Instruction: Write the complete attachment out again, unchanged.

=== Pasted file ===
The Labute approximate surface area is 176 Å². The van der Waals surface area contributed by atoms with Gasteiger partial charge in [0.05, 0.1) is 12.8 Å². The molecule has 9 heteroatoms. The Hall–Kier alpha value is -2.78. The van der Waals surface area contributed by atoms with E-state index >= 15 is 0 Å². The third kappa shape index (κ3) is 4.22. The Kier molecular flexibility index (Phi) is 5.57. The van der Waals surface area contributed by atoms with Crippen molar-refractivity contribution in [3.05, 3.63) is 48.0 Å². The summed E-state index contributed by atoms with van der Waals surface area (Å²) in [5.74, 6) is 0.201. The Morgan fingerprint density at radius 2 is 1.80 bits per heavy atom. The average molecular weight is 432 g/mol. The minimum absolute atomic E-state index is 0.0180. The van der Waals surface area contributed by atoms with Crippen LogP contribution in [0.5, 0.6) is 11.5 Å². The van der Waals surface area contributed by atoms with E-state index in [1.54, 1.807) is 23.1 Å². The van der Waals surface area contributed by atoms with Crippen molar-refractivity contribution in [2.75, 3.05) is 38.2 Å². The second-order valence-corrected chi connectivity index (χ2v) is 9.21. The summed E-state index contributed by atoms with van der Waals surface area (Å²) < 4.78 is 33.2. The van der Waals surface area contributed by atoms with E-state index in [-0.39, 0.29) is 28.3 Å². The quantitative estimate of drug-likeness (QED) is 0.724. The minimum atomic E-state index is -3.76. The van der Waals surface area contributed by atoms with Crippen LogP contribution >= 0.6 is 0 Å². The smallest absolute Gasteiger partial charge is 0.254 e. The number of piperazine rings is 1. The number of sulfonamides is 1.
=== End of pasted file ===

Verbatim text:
The Labute approximate surface area is 176 Å². The van der Waals surface area contributed by atoms with Gasteiger partial charge in [0.05, 0.1) is 12.8 Å². The molecule has 9 heteroatoms. The Hall–Kier alpha value is -2.78. The van der Waals surface area contributed by atoms with E-state index >= 15 is 0 Å². The third kappa shape index (κ3) is 4.22. The Kier molecular flexibility index (Phi) is 5.57. The van der Waals surface area contributed by atoms with Crippen molar-refractivity contribution in [3.05, 3.63) is 48.0 Å². The summed E-state index contributed by atoms with van der Waals surface area (Å²) in [5.74, 6) is 0.201. The Morgan fingerprint density at radius 2 is 1.80 bits per heavy atom. The average molecular weight is 432 g/mol. The minimum absolute atomic E-state index is 0.0180. The van der Waals surface area contributed by atoms with Crippen LogP contribution in [0.5, 0.6) is 11.5 Å². The van der Waals surface area contributed by atoms with E-state index in [1.54, 1.807) is 23.1 Å². The van der Waals surface area contributed by atoms with Crippen molar-refractivity contribution in [2.75, 3.05) is 38.2 Å². The second-order valence-corrected chi connectivity index (χ2v) is 9.21. The summed E-state index contributed by atoms with van der Waals surface area (Å²) < 4.78 is 33.2. The van der Waals surface area contributed by atoms with E-state index in [-0.39, 0.29) is 28.3 Å². The quantitative estimate of drug-likeness (QED) is 0.724. The minimum atomic E-state index is -3.76. The van der Waals surface area contributed by atoms with Crippen LogP contribution >= 0.6 is 0 Å². The smallest absolute Gasteiger partial charge is 0.254 e. The number of piperazine rings is 1. The number of sulfonamides is 1.